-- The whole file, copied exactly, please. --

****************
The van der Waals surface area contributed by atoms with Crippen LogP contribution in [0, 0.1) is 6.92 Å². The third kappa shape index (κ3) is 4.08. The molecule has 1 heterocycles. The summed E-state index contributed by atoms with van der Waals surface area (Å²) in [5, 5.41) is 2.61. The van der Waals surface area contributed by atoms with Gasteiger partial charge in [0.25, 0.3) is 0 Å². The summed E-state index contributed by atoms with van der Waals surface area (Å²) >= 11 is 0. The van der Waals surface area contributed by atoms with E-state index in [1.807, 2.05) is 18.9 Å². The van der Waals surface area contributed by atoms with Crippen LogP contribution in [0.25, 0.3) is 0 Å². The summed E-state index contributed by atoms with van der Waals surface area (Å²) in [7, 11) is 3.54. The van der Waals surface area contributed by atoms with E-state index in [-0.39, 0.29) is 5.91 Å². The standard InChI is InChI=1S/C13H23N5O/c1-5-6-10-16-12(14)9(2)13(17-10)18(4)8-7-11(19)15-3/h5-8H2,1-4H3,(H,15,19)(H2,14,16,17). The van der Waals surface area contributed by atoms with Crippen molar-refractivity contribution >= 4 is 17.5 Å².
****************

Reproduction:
The van der Waals surface area contributed by atoms with Crippen LogP contribution in [0, 0.1) is 6.92 Å². The third kappa shape index (κ3) is 4.08. The molecule has 1 heterocycles. The summed E-state index contributed by atoms with van der Waals surface area (Å²) in [5, 5.41) is 2.61. The van der Waals surface area contributed by atoms with Gasteiger partial charge in [0.25, 0.3) is 0 Å². The summed E-state index contributed by atoms with van der Waals surface area (Å²) >= 11 is 0. The van der Waals surface area contributed by atoms with E-state index in [1.807, 2.05) is 18.9 Å². The van der Waals surface area contributed by atoms with Crippen LogP contribution in [0.25, 0.3) is 0 Å². The summed E-state index contributed by atoms with van der Waals surface area (Å²) in [7, 11) is 3.54. The van der Waals surface area contributed by atoms with E-state index in [-0.39, 0.29) is 5.91 Å². The standard InChI is InChI=1S/C13H23N5O/c1-5-6-10-16-12(14)9(2)13(17-10)18(4)8-7-11(19)15-3/h5-8H2,1-4H3,(H,15,19)(H2,14,16,17). The van der Waals surface area contributed by atoms with Crippen molar-refractivity contribution >= 4 is 17.5 Å².